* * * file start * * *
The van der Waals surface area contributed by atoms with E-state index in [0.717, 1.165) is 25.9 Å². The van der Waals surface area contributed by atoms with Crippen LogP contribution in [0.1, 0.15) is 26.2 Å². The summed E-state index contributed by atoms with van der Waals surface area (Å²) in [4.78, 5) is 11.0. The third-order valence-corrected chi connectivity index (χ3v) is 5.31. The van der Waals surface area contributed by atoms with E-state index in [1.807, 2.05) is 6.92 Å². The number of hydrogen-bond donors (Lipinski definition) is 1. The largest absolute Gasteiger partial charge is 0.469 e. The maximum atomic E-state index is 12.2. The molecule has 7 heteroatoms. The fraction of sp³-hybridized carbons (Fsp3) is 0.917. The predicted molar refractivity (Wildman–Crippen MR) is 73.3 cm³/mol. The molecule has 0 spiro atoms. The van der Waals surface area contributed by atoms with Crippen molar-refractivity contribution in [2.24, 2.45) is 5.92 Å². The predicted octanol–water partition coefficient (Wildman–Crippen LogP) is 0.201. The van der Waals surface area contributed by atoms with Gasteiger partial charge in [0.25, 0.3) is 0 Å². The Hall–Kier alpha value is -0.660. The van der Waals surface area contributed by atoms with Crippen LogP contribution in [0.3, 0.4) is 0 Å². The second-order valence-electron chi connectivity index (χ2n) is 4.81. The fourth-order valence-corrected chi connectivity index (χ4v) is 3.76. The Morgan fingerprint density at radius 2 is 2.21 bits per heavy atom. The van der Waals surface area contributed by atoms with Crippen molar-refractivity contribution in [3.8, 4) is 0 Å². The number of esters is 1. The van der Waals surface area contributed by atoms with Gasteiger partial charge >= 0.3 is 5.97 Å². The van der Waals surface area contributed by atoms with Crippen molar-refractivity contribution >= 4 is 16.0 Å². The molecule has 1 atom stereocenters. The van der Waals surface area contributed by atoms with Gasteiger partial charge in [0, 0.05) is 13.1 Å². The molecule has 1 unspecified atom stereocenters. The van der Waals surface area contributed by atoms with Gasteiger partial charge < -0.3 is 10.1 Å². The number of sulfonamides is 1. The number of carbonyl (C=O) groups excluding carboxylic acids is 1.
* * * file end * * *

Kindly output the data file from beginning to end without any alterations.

The van der Waals surface area contributed by atoms with E-state index in [0.717, 1.165) is 25.9 Å². The van der Waals surface area contributed by atoms with Crippen LogP contribution in [0.1, 0.15) is 26.2 Å². The summed E-state index contributed by atoms with van der Waals surface area (Å²) in [4.78, 5) is 11.0. The third-order valence-corrected chi connectivity index (χ3v) is 5.31. The van der Waals surface area contributed by atoms with E-state index in [1.807, 2.05) is 6.92 Å². The number of hydrogen-bond donors (Lipinski definition) is 1. The largest absolute Gasteiger partial charge is 0.469 e. The maximum atomic E-state index is 12.2. The molecule has 7 heteroatoms. The fraction of sp³-hybridized carbons (Fsp3) is 0.917. The predicted molar refractivity (Wildman–Crippen MR) is 73.3 cm³/mol. The molecule has 0 spiro atoms. The van der Waals surface area contributed by atoms with Crippen molar-refractivity contribution in [2.24, 2.45) is 5.92 Å². The predicted octanol–water partition coefficient (Wildman–Crippen LogP) is 0.201. The van der Waals surface area contributed by atoms with Gasteiger partial charge in [0.25, 0.3) is 0 Å². The Hall–Kier alpha value is -0.660. The van der Waals surface area contributed by atoms with Crippen LogP contribution in [0.3, 0.4) is 0 Å². The second-order valence-electron chi connectivity index (χ2n) is 4.81. The fourth-order valence-corrected chi connectivity index (χ4v) is 3.76. The Morgan fingerprint density at radius 2 is 2.21 bits per heavy atom. The van der Waals surface area contributed by atoms with Crippen molar-refractivity contribution in [3.8, 4) is 0 Å². The number of esters is 1. The van der Waals surface area contributed by atoms with Gasteiger partial charge >= 0.3 is 5.97 Å². The van der Waals surface area contributed by atoms with Crippen molar-refractivity contribution >= 4 is 16.0 Å². The molecule has 1 atom stereocenters. The van der Waals surface area contributed by atoms with Gasteiger partial charge in [0, 0.05) is 13.1 Å². The molecule has 1 unspecified atom stereocenters. The van der Waals surface area contributed by atoms with Gasteiger partial charge < -0.3 is 10.1 Å². The number of sulfonamides is 1. The number of carbonyl (C=O) groups excluding carboxylic acids is 1.